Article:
Prince & Princess of Wales Hospice Glasgow, PPWH Bellahouston Park, Strathclyde
Prince and Princess of Wales Hospice Building
PPWH: New Healthcare Building in Scotland design by Ryder Architecture
29 June 2020
Prince and Princess of Wales Hospice
The Prince & Princess of Wales Hospice (PPWH)
Photos by Keith Hunter Photography
Designed by international design practice Ryder Architecture, The Prince & Princess of Wales Hospice (PPWH) is a £21m development that is changing the face of traditional hospice care.
A registered charity since the 1980s, PPWH cares for over 1,200 patients and families each year, helping them to cope with a life limiting or life shortening illness and working to provide specialist holistic care and support.
The previous hospice’s facility was located in a series of listed Georgian townhouses in Glasgow city centre and, as a result of the changing requirements of modern day healthcare, became unable to provide satisfactory accommodation for its users.
In contrast, the new hospice is nestled within a parkland landscape setting in Glasgow’s Bellahouston Park, a conservation area of historically significant traditional villas as well as arts and crafts cottages. The 5,840sqm building is spread over three floors, and includes a central social space, patient bedrooms, garden room, art therapy room, central social kitchen, chapel and courtyards.
PPWH is a pioneering facility – it the first UK hospice to follow the Sengetun model. This innovative Scandinavian layout, which translates as ‘bed courtyard’, challenges the shortcomings of traditional ward planning and centres the design around dignity for patients and their families. The model is based on research that correlates a healthcare facility’s design with patient wellbeing. This offers patients the quality of life they deserve in a place that feels like home whilst medical assistance is carried out discretely in the background.
The environment is especially supportive to patients with confusion, sensory impairments or dementia. The open communal areas create a specific sense of place, positively influencing the character and quality of all visitor experiences. In addition, staff walking distances and travel times are reduced, which allows more time for direct patient care.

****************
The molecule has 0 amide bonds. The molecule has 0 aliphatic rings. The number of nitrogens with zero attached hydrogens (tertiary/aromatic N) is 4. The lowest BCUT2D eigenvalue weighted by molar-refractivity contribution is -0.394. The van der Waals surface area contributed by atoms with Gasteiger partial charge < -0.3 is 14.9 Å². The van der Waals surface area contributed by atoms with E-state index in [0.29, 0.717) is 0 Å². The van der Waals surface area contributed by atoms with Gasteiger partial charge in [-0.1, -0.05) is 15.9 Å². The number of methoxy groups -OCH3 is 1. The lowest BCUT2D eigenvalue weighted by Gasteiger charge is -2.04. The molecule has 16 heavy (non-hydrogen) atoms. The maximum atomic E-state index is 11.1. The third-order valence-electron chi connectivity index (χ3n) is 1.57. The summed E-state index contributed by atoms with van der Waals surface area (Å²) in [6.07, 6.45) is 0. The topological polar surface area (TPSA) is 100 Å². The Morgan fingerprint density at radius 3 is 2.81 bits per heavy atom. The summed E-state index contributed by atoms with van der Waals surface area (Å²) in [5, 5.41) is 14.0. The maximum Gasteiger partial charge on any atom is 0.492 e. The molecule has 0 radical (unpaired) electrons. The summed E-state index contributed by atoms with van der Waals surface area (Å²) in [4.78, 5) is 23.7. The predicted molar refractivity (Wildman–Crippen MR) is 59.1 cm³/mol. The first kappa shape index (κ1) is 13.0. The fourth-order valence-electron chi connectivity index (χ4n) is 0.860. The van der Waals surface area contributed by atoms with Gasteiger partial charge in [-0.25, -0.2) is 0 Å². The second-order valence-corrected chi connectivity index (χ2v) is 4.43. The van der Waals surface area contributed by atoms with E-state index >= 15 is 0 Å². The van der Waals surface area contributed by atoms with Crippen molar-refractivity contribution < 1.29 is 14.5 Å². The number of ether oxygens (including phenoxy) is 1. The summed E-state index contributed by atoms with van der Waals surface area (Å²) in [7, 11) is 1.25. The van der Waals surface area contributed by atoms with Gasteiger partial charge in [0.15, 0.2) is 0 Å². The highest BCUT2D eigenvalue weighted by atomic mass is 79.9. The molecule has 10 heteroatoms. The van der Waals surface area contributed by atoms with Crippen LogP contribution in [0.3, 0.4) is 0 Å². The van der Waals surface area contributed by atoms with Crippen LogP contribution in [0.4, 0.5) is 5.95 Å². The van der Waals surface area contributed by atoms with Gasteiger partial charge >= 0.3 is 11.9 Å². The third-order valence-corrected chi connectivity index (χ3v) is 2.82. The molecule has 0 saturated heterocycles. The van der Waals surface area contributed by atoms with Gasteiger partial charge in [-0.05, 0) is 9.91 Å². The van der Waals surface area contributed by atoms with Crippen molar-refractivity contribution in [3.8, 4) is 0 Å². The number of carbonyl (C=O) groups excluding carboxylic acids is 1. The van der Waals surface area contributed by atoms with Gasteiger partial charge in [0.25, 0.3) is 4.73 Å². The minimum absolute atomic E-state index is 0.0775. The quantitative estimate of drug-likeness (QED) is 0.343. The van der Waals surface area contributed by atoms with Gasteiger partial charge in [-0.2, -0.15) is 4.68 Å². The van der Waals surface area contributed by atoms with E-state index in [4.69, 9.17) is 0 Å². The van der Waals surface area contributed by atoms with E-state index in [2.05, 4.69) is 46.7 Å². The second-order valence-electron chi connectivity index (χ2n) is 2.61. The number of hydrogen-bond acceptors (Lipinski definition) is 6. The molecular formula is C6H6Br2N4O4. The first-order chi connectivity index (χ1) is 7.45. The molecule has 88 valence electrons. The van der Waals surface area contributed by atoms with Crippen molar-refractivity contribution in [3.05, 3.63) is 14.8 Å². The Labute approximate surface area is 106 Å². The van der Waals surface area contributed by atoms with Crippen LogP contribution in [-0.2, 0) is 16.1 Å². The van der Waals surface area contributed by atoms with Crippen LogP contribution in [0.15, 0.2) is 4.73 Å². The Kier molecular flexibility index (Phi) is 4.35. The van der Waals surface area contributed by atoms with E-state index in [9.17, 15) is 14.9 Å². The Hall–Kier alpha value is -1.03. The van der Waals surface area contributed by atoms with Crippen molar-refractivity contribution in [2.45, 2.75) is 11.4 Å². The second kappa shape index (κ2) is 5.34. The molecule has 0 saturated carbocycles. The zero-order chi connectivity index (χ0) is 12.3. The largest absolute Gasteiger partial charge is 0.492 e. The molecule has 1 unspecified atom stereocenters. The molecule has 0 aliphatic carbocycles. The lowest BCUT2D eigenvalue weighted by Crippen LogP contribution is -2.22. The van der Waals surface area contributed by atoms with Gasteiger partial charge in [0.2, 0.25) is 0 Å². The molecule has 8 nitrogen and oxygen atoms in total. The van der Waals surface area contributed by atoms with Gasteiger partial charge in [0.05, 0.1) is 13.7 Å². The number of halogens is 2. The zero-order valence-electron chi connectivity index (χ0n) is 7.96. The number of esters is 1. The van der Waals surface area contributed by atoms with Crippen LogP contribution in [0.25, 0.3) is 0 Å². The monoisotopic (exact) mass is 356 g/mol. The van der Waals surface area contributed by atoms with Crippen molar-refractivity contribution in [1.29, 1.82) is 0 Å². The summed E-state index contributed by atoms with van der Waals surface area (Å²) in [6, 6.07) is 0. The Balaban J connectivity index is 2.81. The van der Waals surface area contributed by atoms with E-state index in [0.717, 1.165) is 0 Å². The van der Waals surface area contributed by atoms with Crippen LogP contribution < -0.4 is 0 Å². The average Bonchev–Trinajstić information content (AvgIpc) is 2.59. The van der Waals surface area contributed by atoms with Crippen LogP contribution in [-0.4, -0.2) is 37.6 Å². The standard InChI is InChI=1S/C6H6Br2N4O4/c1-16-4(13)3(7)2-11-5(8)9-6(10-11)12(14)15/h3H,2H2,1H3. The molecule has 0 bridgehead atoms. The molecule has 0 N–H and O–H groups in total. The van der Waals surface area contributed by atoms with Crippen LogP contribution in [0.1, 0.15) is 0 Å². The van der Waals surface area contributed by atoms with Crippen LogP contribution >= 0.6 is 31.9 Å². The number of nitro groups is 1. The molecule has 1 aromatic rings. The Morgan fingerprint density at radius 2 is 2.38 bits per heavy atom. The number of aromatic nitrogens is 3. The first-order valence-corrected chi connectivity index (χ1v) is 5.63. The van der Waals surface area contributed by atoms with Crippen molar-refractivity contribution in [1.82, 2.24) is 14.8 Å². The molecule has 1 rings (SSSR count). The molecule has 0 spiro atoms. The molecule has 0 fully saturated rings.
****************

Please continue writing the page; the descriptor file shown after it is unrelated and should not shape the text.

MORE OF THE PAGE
The positioning of the building creates three landscape spaces. The northern area focuses on arrival, the western area forms the main garden, which includes therapeutic water elements, whilst the existing hill space acts as a wildflower meadow and destination area for individual reflection. In addition to these new spaces, the building creates an interface with the existing park walled garden.
The inhabited perimeter contains terraces, alcoves and stairs to access the gardens. The robust quality of the perimeter breaks down the overhanging roof elements and bay windows allow direct exposure to the landscape.
A simple palette of materials supports the building’s conceptual approach. An external layer of natural Penrhyn heather blue slate reinforces the protective nature of the building envelope. Internal timber linings create warmth and, alongside the natural light, generate a positive and calming environment. These protective elements differ in density and permeability depending on the interior functions, sunlight and the site conditions.